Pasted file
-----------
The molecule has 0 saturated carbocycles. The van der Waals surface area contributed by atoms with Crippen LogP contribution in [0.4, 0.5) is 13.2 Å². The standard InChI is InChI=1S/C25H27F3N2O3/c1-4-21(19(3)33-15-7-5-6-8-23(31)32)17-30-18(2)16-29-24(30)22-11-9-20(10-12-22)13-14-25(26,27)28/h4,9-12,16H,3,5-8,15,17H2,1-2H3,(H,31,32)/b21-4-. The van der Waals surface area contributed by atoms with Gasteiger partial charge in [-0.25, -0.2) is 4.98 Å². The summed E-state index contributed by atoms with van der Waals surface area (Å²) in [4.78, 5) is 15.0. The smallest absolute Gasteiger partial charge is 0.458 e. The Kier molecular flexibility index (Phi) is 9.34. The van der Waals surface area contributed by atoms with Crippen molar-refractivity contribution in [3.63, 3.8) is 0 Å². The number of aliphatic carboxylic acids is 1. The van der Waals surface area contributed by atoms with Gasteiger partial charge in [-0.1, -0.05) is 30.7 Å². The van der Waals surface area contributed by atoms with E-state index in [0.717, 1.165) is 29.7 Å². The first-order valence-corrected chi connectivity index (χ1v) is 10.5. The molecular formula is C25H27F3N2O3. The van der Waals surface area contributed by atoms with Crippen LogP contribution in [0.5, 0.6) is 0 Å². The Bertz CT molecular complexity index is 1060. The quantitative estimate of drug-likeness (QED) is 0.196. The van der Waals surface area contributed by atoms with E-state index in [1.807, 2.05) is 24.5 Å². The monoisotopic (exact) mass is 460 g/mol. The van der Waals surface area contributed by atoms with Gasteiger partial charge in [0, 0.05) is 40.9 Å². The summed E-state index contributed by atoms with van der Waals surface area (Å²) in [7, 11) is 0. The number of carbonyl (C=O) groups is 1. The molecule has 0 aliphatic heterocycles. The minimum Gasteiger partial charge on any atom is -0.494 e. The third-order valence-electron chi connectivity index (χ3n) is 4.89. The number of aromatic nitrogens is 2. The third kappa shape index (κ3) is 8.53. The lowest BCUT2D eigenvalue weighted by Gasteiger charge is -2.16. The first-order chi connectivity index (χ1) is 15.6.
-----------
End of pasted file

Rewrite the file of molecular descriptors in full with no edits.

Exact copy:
The molecule has 0 saturated carbocycles. The van der Waals surface area contributed by atoms with Crippen LogP contribution in [0.4, 0.5) is 13.2 Å². The standard InChI is InChI=1S/C25H27F3N2O3/c1-4-21(19(3)33-15-7-5-6-8-23(31)32)17-30-18(2)16-29-24(30)22-11-9-20(10-12-22)13-14-25(26,27)28/h4,9-12,16H,3,5-8,15,17H2,1-2H3,(H,31,32)/b21-4-. The van der Waals surface area contributed by atoms with Gasteiger partial charge in [-0.25, -0.2) is 4.98 Å². The summed E-state index contributed by atoms with van der Waals surface area (Å²) in [4.78, 5) is 15.0. The smallest absolute Gasteiger partial charge is 0.458 e. The Kier molecular flexibility index (Phi) is 9.34. The van der Waals surface area contributed by atoms with Crippen molar-refractivity contribution in [3.63, 3.8) is 0 Å². The number of aliphatic carboxylic acids is 1. The van der Waals surface area contributed by atoms with Gasteiger partial charge in [-0.1, -0.05) is 30.7 Å². The van der Waals surface area contributed by atoms with E-state index in [0.717, 1.165) is 29.7 Å². The first-order valence-corrected chi connectivity index (χ1v) is 10.5. The molecular formula is C25H27F3N2O3. The van der Waals surface area contributed by atoms with Crippen LogP contribution in [0.5, 0.6) is 0 Å². The Bertz CT molecular complexity index is 1060. The quantitative estimate of drug-likeness (QED) is 0.196. The van der Waals surface area contributed by atoms with E-state index in [1.807, 2.05) is 24.5 Å². The monoisotopic (exact) mass is 460 g/mol. The van der Waals surface area contributed by atoms with Gasteiger partial charge in [0, 0.05) is 40.9 Å². The summed E-state index contributed by atoms with van der Waals surface area (Å²) in [7, 11) is 0. The number of carbonyl (C=O) groups is 1. The molecule has 0 aliphatic heterocycles. The minimum Gasteiger partial charge on any atom is -0.494 e. The third-order valence-electron chi connectivity index (χ3n) is 4.89. The number of aromatic nitrogens is 2. The third kappa shape index (κ3) is 8.53. The lowest BCUT2D eigenvalue weighted by Gasteiger charge is -2.16. The first-order chi connectivity index (χ1) is 15.6.